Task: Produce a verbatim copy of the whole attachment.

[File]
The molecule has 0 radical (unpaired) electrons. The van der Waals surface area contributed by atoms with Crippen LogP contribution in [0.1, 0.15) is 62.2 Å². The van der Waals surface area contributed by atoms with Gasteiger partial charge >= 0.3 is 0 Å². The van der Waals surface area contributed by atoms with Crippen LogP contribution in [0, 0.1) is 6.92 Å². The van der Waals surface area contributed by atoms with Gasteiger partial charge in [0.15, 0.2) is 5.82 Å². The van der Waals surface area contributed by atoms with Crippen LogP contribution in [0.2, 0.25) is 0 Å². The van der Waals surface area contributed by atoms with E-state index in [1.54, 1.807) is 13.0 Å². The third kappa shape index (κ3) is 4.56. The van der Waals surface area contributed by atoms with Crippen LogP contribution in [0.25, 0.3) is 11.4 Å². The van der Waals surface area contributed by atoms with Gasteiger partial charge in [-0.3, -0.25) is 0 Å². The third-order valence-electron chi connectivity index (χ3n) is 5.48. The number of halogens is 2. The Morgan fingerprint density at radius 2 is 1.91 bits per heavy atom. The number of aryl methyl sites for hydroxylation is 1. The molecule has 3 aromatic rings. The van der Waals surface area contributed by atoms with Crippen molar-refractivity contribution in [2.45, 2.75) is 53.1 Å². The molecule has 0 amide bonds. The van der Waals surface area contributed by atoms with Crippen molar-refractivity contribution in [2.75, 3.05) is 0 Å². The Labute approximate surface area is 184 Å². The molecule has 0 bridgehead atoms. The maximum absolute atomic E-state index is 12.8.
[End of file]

The molecule has 0 radical (unpaired) electrons. The van der Waals surface area contributed by atoms with Crippen LogP contribution in [0.1, 0.15) is 62.2 Å². The van der Waals surface area contributed by atoms with Gasteiger partial charge >= 0.3 is 0 Å². The van der Waals surface area contributed by atoms with Crippen LogP contribution in [0, 0.1) is 6.92 Å². The van der Waals surface area contributed by atoms with Gasteiger partial charge in [0.15, 0.2) is 5.82 Å². The van der Waals surface area contributed by atoms with Crippen LogP contribution in [0.2, 0.25) is 0 Å². The van der Waals surface area contributed by atoms with E-state index in [1.54, 1.807) is 13.0 Å². The third kappa shape index (κ3) is 4.56. The van der Waals surface area contributed by atoms with Crippen LogP contribution in [0.25, 0.3) is 11.4 Å². The van der Waals surface area contributed by atoms with Gasteiger partial charge in [-0.3, -0.25) is 0 Å². The third-order valence-electron chi connectivity index (χ3n) is 5.48. The number of halogens is 2. The Morgan fingerprint density at radius 2 is 1.91 bits per heavy atom. The number of aryl methyl sites for hydroxylation is 1. The molecule has 3 aromatic rings. The van der Waals surface area contributed by atoms with Crippen molar-refractivity contribution in [2.45, 2.75) is 53.1 Å². The molecule has 0 amide bonds. The van der Waals surface area contributed by atoms with Crippen molar-refractivity contribution in [2.75, 3.05) is 0 Å². The Labute approximate surface area is 184 Å². The molecule has 0 bridgehead atoms. The maximum absolute atomic E-state index is 12.8.